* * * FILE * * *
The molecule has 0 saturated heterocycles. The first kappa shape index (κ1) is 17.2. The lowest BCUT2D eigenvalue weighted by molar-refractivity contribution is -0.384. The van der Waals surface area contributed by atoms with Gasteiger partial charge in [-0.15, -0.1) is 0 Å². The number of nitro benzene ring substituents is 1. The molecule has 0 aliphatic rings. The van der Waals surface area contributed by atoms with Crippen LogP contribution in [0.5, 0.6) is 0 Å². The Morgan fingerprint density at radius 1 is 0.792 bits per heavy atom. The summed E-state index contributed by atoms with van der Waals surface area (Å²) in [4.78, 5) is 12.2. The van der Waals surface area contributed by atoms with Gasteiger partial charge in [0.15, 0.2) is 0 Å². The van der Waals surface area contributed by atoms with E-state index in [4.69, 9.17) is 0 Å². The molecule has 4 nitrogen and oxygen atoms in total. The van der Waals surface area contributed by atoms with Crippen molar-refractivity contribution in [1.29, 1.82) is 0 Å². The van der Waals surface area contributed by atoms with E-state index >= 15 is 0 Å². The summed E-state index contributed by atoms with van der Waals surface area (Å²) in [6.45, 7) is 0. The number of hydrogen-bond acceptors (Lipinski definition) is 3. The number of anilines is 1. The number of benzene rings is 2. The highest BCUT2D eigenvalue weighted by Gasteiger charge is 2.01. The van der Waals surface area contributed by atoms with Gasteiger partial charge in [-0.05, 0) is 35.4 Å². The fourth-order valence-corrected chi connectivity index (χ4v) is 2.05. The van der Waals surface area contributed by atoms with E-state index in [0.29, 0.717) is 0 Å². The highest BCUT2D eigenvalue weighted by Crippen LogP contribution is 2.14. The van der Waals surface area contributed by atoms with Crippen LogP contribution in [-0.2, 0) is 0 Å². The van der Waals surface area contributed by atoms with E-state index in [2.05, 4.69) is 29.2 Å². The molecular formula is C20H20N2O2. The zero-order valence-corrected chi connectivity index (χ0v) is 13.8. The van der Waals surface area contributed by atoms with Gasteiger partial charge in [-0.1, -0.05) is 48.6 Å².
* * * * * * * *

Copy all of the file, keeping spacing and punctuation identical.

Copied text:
The molecule has 0 saturated heterocycles. The first kappa shape index (κ1) is 17.2. The lowest BCUT2D eigenvalue weighted by molar-refractivity contribution is -0.384. The van der Waals surface area contributed by atoms with Gasteiger partial charge in [-0.15, -0.1) is 0 Å². The number of nitro benzene ring substituents is 1. The molecule has 0 aliphatic rings. The van der Waals surface area contributed by atoms with Crippen LogP contribution in [0.5, 0.6) is 0 Å². The Morgan fingerprint density at radius 1 is 0.792 bits per heavy atom. The summed E-state index contributed by atoms with van der Waals surface area (Å²) in [4.78, 5) is 12.2. The van der Waals surface area contributed by atoms with Gasteiger partial charge in [0.15, 0.2) is 0 Å². The van der Waals surface area contributed by atoms with E-state index in [4.69, 9.17) is 0 Å². The molecule has 4 nitrogen and oxygen atoms in total. The van der Waals surface area contributed by atoms with Crippen molar-refractivity contribution in [1.29, 1.82) is 0 Å². The van der Waals surface area contributed by atoms with E-state index >= 15 is 0 Å². The summed E-state index contributed by atoms with van der Waals surface area (Å²) in [6.45, 7) is 0. The number of hydrogen-bond acceptors (Lipinski definition) is 3. The number of anilines is 1. The number of benzene rings is 2. The highest BCUT2D eigenvalue weighted by Gasteiger charge is 2.01. The van der Waals surface area contributed by atoms with Gasteiger partial charge in [-0.05, 0) is 35.4 Å². The fourth-order valence-corrected chi connectivity index (χ4v) is 2.05. The van der Waals surface area contributed by atoms with E-state index in [0.29, 0.717) is 0 Å². The highest BCUT2D eigenvalue weighted by Crippen LogP contribution is 2.14. The van der Waals surface area contributed by atoms with Crippen LogP contribution in [-0.2, 0) is 0 Å². The van der Waals surface area contributed by atoms with E-state index in [2.05, 4.69) is 29.2 Å². The molecular formula is C20H20N2O2. The zero-order valence-corrected chi connectivity index (χ0v) is 13.8. The van der Waals surface area contributed by atoms with Gasteiger partial charge in [-0.1, -0.05) is 48.6 Å².